July 20, 2018

State gains 6,100 jobs in June

Connecticut employers added 6,100 new jobs in June, paced by gains in manufacturing and construction. The unemployment rate eased to 4.4 percent, state labor authorities say.

The state's preliminary estimate, announced Thursday for last month, counted 1,698,800 nonfarming jobs, a 0.9 percent gain from the jobs-count in June 2018, the state Department of Labor said. The agency also revised upward by 2,000, to 6,100, the count of jobs the state added in May, following on losses in April and March.

Unemployment in the state was 4.5 percent in May and 4.7 percent in June 2017.

"June's increase of 6,100 jobs overcame the entire decline we saw in March and April," said Andy Condon, DOL's research director. "Our three-month average job growth has once again turned positive. The seasonally adjusted year-over-year job gain of nearly 15,000 jobs is very encouraging, but this number can be volatile. Our average annual gain for the last 12 months is 5,300, still ahead of last year's pace. Construction and manufacturing are now the fastest growing sectors in the state's labor market – a very good sign."

Gov. Dannel P. Malloy hailed the latest state jobs report as further evidence that Connecticut's job-creation efforts are gaining more traction.

"Our efforts to create jobs and economic opportunities are working," Malloy said in a statement. "Over the past two months, Connecticut has added more than 12,000 jobs. ... Coming on the heels of announcements by major companies that they will relocate to and expand in Connecticut, this jobs report is proof that we are moving in the right direction."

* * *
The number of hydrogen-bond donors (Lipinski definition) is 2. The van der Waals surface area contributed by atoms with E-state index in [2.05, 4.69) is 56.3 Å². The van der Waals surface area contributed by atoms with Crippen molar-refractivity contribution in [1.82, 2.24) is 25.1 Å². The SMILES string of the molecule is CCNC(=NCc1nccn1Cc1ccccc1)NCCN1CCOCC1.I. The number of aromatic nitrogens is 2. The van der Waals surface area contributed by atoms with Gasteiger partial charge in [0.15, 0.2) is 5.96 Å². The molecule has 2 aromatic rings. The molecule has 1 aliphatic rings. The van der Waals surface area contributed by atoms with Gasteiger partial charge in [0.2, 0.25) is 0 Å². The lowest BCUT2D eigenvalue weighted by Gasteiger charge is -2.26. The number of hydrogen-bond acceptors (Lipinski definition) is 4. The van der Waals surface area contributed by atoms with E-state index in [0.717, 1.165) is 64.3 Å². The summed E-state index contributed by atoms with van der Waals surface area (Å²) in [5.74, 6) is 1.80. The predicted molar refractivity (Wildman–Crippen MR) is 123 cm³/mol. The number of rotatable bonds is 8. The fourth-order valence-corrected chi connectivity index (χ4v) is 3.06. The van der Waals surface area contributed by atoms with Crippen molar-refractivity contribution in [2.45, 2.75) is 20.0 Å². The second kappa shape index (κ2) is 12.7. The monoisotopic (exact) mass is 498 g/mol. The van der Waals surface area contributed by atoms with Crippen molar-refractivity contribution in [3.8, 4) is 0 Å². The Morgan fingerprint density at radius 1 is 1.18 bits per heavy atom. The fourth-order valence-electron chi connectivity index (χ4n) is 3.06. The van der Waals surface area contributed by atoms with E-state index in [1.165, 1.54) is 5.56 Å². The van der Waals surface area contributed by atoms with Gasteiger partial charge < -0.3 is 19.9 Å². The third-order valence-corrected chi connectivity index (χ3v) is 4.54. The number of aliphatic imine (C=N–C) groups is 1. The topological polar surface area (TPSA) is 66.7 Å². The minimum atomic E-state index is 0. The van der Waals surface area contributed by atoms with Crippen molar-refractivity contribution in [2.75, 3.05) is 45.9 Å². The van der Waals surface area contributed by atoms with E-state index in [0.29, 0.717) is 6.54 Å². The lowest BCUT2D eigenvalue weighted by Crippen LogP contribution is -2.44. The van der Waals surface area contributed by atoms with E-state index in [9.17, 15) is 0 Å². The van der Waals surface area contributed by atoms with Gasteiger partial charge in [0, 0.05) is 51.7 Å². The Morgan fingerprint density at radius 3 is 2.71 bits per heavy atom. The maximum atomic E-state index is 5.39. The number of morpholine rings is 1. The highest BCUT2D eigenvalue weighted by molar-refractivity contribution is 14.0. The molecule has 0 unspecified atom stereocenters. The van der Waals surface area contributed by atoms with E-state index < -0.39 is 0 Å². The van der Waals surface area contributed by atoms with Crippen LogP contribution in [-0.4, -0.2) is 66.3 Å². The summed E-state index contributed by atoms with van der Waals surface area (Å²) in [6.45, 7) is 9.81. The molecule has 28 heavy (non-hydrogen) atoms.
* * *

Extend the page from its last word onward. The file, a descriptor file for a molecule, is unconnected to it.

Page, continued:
The Connecticut Business & Industry Association cited the higher job count as a positive, as well. However, Pete Gioia, who is retiring as CBIA economist, sounded a cautionary tone, noting Connecticut's 4.4 percent jobless rate is still the highest in New England.

"We had a very strong jobs report last June, but then we saw big losses in the second part of the year," Gioia said in a statement.

Other concerns include the shrinking labor force, which will put pressure on the state's ability to sustain job growth, Gioia said.

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